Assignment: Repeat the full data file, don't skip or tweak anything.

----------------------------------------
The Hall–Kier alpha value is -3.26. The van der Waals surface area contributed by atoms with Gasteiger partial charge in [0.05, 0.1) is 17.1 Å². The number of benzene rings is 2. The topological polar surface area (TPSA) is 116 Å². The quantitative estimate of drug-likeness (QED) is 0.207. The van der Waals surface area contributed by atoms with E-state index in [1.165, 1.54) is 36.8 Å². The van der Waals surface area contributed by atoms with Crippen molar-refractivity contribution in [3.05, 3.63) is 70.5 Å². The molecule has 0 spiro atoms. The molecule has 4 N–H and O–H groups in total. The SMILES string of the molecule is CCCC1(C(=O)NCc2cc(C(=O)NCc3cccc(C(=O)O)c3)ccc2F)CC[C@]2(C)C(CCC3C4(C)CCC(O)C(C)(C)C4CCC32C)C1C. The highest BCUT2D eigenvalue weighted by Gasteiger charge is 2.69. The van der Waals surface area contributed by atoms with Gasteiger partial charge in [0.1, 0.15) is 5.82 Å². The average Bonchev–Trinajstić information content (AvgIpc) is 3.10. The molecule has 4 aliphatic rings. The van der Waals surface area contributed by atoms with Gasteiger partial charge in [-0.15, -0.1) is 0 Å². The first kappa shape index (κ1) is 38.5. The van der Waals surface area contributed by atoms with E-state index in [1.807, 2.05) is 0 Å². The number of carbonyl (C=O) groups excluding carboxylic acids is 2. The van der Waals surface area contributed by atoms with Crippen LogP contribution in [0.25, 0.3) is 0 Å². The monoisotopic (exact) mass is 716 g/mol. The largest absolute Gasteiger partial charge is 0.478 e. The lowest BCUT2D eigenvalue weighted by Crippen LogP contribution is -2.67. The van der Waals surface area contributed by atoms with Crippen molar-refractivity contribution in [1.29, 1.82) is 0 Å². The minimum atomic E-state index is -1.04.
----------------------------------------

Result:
The Hall–Kier alpha value is -3.26. The van der Waals surface area contributed by atoms with Gasteiger partial charge in [0.05, 0.1) is 17.1 Å². The number of benzene rings is 2. The topological polar surface area (TPSA) is 116 Å². The quantitative estimate of drug-likeness (QED) is 0.207. The van der Waals surface area contributed by atoms with E-state index in [1.165, 1.54) is 36.8 Å². The van der Waals surface area contributed by atoms with Crippen molar-refractivity contribution in [3.05, 3.63) is 70.5 Å². The molecule has 0 spiro atoms. The molecule has 4 N–H and O–H groups in total. The SMILES string of the molecule is CCCC1(C(=O)NCc2cc(C(=O)NCc3cccc(C(=O)O)c3)ccc2F)CC[C@]2(C)C(CCC3C4(C)CCC(O)C(C)(C)C4CCC32C)C1C. The highest BCUT2D eigenvalue weighted by Gasteiger charge is 2.69. The van der Waals surface area contributed by atoms with Gasteiger partial charge in [0.1, 0.15) is 5.82 Å². The average Bonchev–Trinajstić information content (AvgIpc) is 3.10. The molecule has 4 aliphatic rings. The van der Waals surface area contributed by atoms with Gasteiger partial charge in [-0.15, -0.1) is 0 Å². The first kappa shape index (κ1) is 38.5. The van der Waals surface area contributed by atoms with E-state index in [1.807, 2.05) is 0 Å². The number of carbonyl (C=O) groups excluding carboxylic acids is 2. The van der Waals surface area contributed by atoms with Crippen LogP contribution in [0.25, 0.3) is 0 Å². The monoisotopic (exact) mass is 716 g/mol. The largest absolute Gasteiger partial charge is 0.478 e. The lowest BCUT2D eigenvalue weighted by Crippen LogP contribution is -2.67. The van der Waals surface area contributed by atoms with Crippen molar-refractivity contribution in [1.29, 1.82) is 0 Å². The minimum atomic E-state index is -1.04.